Are you hosting a dinner party or brunch anytime soon? Maybe you are looking to make something a little different for your Friday night treat? Our Caramelised wild onion and nettle dip is the perfect addition to any cheese board or platter of chips for any occassion. It is super simple, delicious and packed full of nutrients.
Wild Onion grass
1 handful of dried nettles
1 large onion
1 tablespoon of sugar
Salt and Pepper
How to Make your Wild nettle Dip
Put a knob of butter in the pan and heat it on a low heat
Slice the onion finely and add it to the pan
Add your sugar next and leave to fry gently
Combine your chopped up dried nettles and onion grass
Add these to the pan and stir
Remove from the heat, place in a bowl and stir in your sour cream
Add some chopped parsley and a teaspoon of worchestshire sauce
Serve this up with some homemade crackers (try our curly dock crackers here) and cheese.
This is the time of the year when all of the fruits come to life. Foraging in Summertime is always a worthwhile adventure. From coastal trails to edible flower to long stemmed plants that have fully grown, there are endless wild treats to learn about during the summer months. In addition to being a ripe time for picking it is also a beautiful way to experience the outdoors and get a welcome boost in Vitamin C.
We head to our local forest tracks, travel to our nearby beaches and climb the mountains of Europe to find the best wild produce, experiment with summer herbs and enjoy the mindful activity of foraging with friends. Take our your foraging basket and guide, you are ready to discover what’s in season and use some wild edibles in your summer dishes.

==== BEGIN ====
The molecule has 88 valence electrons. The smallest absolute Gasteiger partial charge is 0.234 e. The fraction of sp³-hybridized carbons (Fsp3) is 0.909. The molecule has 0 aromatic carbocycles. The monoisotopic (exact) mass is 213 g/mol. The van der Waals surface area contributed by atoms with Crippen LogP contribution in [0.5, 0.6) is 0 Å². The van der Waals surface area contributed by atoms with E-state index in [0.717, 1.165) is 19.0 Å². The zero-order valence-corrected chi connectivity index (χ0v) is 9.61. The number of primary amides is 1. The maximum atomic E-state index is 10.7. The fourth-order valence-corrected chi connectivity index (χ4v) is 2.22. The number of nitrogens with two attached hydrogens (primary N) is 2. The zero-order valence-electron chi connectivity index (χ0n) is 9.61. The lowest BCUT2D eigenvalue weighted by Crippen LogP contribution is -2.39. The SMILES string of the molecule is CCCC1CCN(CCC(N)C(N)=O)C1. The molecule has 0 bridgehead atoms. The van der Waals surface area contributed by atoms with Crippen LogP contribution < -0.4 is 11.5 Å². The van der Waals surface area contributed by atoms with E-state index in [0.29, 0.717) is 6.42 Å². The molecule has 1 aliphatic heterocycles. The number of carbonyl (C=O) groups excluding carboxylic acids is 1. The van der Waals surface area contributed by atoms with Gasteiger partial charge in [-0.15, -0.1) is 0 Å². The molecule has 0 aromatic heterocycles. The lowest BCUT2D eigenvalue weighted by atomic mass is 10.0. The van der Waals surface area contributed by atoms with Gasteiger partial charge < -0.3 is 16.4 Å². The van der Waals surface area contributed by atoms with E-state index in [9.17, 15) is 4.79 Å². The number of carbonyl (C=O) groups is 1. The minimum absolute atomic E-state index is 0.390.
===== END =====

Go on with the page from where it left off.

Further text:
Also known as the wild blueberry, the bilberry has a long history of use in Ireland. In the middle ages they were also used as a dye. They are a protection plant that contain vitamin C and reduce inflammation.
Sweet wild strawberries can be found in the Northern hemisphere along the trails in the summertime. They are much smaller than your average supermarket strawberries and used to make tasty desserts like jam, scones and short bread.
You will find these dark purple berries heavy on the elder trees from August to October. The berries and flowers are packed with anti-oxidants. In April you can make traditional elderflower cordial from the cream soaked flowers and in September you can stock up on elderflower jam.
Mullein is easy to recognise, the bright yellow flower blooms in the summer months. Use the flower in tea or oil to help fight infections. The leaves are believed to help the respiratory system and asthma sufferers.
Often considered one of natures superfoods, stinging nettles are the perfect addition to summer smoothies. Foraging for this green leaf starts in March and you can collect it throughout the summer months. Note: Be sure to wear gloves.
With a long history of medicinal use, this weed is often underestimated. Used to treat kidney infections, liver problems and jaundice. You can treat it like you use spinach in recipes. Once you become familiar with this rounded leaf you will start to see if everywhere; parks, forest trails, woodlands and mountainous areas.
Want to add a splash of sour to your summer salads, Wood Sorrel is available year round and you will find carpets of this delicious green in your nearby woodland.
The golden queen of the forest, Chanterelles will start popping out to say hello as early as July. These sweet mushrooms are the perfect addition to pasta dishes and very popular with 5 star chefs around the world. If you find some chanterelle treasure don’t ruin the taste by washing them too hard. For a simple side dish, gently fry with butter, garlic and pepper. You can’t miss the wavy look of these mushrooms however there are some lookalikes out there so be careful and always forage with a guide.
Chicken of the Woods
Bright yellow or burnt orange and jutting out from the trunk of a tree, it is hard to miss this variety of wild mushroom. Known as Chicken of the Woods because it has a similar texture to pulled chicken when you pull it apart. Mostly found on dead or dying hardwood trees.
Ceps aka Porcini mushrooms are some of the most prized wild mushrooms you can find in the late summer months. They are delicious but not as readily available or as easily spotted as other varieties. Commonly found underneath oak and beech trees, these shrooms are the perfect addition to any of your favourite Italian dishes.